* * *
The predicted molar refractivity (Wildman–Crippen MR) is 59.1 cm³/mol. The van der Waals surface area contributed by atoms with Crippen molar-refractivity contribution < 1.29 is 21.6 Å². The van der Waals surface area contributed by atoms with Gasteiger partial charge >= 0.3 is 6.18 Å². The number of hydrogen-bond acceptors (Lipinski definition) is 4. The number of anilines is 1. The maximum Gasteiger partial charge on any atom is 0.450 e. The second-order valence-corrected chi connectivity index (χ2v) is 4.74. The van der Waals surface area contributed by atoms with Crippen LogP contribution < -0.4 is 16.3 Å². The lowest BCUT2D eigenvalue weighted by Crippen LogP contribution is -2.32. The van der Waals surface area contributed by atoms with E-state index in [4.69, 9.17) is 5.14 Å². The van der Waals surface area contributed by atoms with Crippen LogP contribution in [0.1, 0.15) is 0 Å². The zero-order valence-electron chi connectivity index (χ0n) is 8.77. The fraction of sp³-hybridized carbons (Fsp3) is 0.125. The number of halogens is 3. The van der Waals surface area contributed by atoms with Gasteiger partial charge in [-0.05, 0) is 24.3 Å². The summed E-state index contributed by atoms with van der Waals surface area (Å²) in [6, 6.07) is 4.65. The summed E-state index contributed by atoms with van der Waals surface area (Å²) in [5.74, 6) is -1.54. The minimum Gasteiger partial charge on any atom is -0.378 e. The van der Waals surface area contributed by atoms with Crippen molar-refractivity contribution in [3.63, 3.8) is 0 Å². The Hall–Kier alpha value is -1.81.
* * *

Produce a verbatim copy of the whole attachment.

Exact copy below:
The predicted molar refractivity (Wildman–Crippen MR) is 59.1 cm³/mol. The van der Waals surface area contributed by atoms with Crippen molar-refractivity contribution < 1.29 is 21.6 Å². The van der Waals surface area contributed by atoms with Gasteiger partial charge >= 0.3 is 6.18 Å². The number of hydrogen-bond acceptors (Lipinski definition) is 4. The number of anilines is 1. The maximum Gasteiger partial charge on any atom is 0.450 e. The second-order valence-corrected chi connectivity index (χ2v) is 4.74. The van der Waals surface area contributed by atoms with Crippen LogP contribution < -0.4 is 16.3 Å². The lowest BCUT2D eigenvalue weighted by Crippen LogP contribution is -2.32. The van der Waals surface area contributed by atoms with E-state index in [4.69, 9.17) is 5.14 Å². The van der Waals surface area contributed by atoms with Crippen LogP contribution in [0.1, 0.15) is 0 Å². The zero-order valence-electron chi connectivity index (χ0n) is 8.77. The fraction of sp³-hybridized carbons (Fsp3) is 0.125. The number of halogens is 3. The van der Waals surface area contributed by atoms with Gasteiger partial charge in [-0.05, 0) is 24.3 Å². The summed E-state index contributed by atoms with van der Waals surface area (Å²) in [6, 6.07) is 4.65. The summed E-state index contributed by atoms with van der Waals surface area (Å²) in [5.74, 6) is -1.54. The minimum Gasteiger partial charge on any atom is -0.378 e. The van der Waals surface area contributed by atoms with Crippen molar-refractivity contribution in [3.63, 3.8) is 0 Å². The Hall–Kier alpha value is -1.81.